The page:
The William C. McConkey v. J. B. Van Hollen case is drawing attention as gay marriage retains its status as a politically contentions issue used by the Republican Party.
A case synopsis should be available shortly at the Wisconsin Supreme Court Oral Arguments schedules.
One of the issues to be decided by the Court in McConkey is whether the referendum compound-question form is related to "a readily discernible single purpose."
It is not so related to a single purpose, in accordance with the "single subject" rule in Article XII, section 1 of the Wisconsin Constitution.
The language of the 2005 referendum reads: "Shall section 13 of article XIII of the constitution be created to provide that only a marriage between one man and one woman shall be valid or recognized as a marriage in this state and that a legal status identical or substantially similar to that of marriage for unmarried individuals shall not be valid or recognized in this state?" [Emphasis added]
Representative of rightwingers' tortured arguments is the amicus brief filed by "Community Leaders Dedicated to Children ...":
THE AMENDMENT HAS A READILY DISCERNIBLE SINGLE PURPOSE.
Put simply, the second sentence preserves (and prevents dilution of) the public meaning and unique legal status of marriage between one man and one woman established in the first by prohibiting official sanction and endorsement of any legal status 'identical or substantially similar' to it.
The danger from such sanction and endorsement is not the extension to non-married couples of any particular assembly of 'benefits,' but rather the evolution of alternative 'substantially similar' statuses that would, if recognized for non-marital relationships, undermine the legal, social and cultural norms of marriage that have developed from factors unique to heterosexual relationships and the inherent needs of children for a married father and mother.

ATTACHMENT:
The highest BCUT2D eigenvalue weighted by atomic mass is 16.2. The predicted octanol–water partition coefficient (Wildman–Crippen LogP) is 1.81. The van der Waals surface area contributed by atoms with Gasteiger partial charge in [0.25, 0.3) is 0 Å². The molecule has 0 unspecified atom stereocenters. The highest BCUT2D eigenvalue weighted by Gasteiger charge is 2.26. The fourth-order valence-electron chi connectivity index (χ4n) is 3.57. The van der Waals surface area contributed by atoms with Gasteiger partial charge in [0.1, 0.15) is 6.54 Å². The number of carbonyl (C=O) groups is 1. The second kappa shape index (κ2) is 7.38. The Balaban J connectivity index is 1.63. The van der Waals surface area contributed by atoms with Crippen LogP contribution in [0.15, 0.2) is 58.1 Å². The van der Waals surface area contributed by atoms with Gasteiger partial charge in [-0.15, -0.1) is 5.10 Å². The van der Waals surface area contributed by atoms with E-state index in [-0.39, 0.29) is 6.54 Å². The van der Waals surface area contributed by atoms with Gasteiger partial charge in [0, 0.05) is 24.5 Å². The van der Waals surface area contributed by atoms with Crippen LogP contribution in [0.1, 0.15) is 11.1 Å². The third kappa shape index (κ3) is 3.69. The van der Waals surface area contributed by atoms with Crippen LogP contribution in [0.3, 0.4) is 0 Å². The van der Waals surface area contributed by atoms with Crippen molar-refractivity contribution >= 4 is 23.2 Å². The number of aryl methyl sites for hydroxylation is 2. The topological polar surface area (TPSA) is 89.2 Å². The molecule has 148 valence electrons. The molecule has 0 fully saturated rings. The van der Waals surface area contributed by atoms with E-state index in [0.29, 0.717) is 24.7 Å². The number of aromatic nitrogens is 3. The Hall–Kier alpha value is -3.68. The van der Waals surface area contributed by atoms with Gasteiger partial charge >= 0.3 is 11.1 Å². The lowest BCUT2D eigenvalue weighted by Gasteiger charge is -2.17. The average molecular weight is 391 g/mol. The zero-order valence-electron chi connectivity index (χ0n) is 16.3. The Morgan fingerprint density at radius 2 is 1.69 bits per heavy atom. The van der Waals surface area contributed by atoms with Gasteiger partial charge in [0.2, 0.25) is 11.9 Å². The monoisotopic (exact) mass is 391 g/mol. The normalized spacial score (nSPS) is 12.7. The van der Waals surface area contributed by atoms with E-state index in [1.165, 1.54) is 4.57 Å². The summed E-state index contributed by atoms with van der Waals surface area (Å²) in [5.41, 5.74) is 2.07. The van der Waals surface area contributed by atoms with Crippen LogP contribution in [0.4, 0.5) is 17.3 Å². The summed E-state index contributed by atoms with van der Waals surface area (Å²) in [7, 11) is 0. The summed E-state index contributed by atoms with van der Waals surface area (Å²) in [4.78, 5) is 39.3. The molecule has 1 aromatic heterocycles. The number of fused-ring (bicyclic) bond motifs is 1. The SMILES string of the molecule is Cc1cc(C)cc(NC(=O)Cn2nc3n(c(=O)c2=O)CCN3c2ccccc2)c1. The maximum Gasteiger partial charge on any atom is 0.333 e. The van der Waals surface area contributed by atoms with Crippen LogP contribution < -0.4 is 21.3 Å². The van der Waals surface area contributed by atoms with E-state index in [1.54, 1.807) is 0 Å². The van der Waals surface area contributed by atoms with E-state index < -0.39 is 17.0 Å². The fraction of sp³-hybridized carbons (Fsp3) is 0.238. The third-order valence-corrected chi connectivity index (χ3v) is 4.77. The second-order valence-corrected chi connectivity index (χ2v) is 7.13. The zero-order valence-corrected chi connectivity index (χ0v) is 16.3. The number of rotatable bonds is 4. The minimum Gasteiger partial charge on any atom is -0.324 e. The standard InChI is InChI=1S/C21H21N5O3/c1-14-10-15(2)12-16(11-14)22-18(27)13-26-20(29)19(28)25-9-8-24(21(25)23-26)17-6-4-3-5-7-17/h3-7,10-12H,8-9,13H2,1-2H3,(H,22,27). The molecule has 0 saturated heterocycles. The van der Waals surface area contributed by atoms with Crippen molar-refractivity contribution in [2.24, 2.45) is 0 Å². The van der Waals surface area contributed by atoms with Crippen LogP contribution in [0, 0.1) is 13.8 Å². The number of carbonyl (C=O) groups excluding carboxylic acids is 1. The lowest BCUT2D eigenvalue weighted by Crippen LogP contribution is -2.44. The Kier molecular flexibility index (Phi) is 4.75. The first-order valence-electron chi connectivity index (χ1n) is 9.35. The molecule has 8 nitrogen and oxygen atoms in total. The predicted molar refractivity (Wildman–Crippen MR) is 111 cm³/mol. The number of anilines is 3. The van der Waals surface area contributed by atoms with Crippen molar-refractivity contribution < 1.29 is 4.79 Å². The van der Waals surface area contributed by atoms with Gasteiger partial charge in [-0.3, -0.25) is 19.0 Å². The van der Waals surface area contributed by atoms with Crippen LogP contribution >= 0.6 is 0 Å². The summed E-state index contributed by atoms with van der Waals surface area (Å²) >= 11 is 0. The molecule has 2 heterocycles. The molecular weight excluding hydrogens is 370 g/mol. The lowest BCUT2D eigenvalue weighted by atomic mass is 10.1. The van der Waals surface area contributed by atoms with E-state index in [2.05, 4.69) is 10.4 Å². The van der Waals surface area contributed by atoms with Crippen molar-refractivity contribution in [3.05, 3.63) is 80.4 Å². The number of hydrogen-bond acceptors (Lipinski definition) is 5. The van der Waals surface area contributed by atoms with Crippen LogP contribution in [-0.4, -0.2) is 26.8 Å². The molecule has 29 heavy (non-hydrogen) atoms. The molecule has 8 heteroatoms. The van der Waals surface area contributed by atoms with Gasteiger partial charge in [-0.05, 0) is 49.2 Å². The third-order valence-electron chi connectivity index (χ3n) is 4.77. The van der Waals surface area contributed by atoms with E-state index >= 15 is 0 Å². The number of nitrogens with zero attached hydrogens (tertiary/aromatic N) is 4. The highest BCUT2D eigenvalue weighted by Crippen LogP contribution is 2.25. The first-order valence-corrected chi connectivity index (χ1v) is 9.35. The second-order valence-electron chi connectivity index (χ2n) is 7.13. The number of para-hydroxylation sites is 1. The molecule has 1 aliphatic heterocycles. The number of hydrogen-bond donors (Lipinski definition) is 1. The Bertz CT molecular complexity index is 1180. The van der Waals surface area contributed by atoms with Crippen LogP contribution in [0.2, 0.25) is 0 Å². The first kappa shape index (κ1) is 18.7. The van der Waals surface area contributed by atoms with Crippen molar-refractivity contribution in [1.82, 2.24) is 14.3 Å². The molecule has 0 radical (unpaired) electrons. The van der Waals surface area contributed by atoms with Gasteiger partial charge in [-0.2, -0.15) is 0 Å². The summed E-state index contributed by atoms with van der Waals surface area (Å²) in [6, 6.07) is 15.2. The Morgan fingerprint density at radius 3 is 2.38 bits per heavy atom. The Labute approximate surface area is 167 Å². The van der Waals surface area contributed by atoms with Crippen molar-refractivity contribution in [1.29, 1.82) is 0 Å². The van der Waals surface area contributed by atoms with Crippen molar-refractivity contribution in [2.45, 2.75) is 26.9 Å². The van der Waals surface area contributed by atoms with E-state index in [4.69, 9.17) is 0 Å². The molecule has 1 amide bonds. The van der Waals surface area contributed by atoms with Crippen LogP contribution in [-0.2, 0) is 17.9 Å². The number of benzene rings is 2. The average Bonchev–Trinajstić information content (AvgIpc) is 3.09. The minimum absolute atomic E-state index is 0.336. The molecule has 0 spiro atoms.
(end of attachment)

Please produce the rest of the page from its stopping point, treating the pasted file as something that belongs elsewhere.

Everyone get that? Neither do I.
Neither does the Court that took this case to develop some rules of interpretation of the process that brings forth Constitution-amending referenda.
The Court faces the rightwingers' ludicrous proposition that the single purpose in this case is readily discerned as concern over the "evolution of alternative 'substantially similar' statuses that would, if recognized for non-marital relationships, undermine the legal, social and cultural norms of marriage that have developed from factors unique to heterosexual relationships and the inherent needs of children for a married father and mother."
An educated guess on the decision by the seven-member Court: Three to three with Justice David Prosser as the wildcard.
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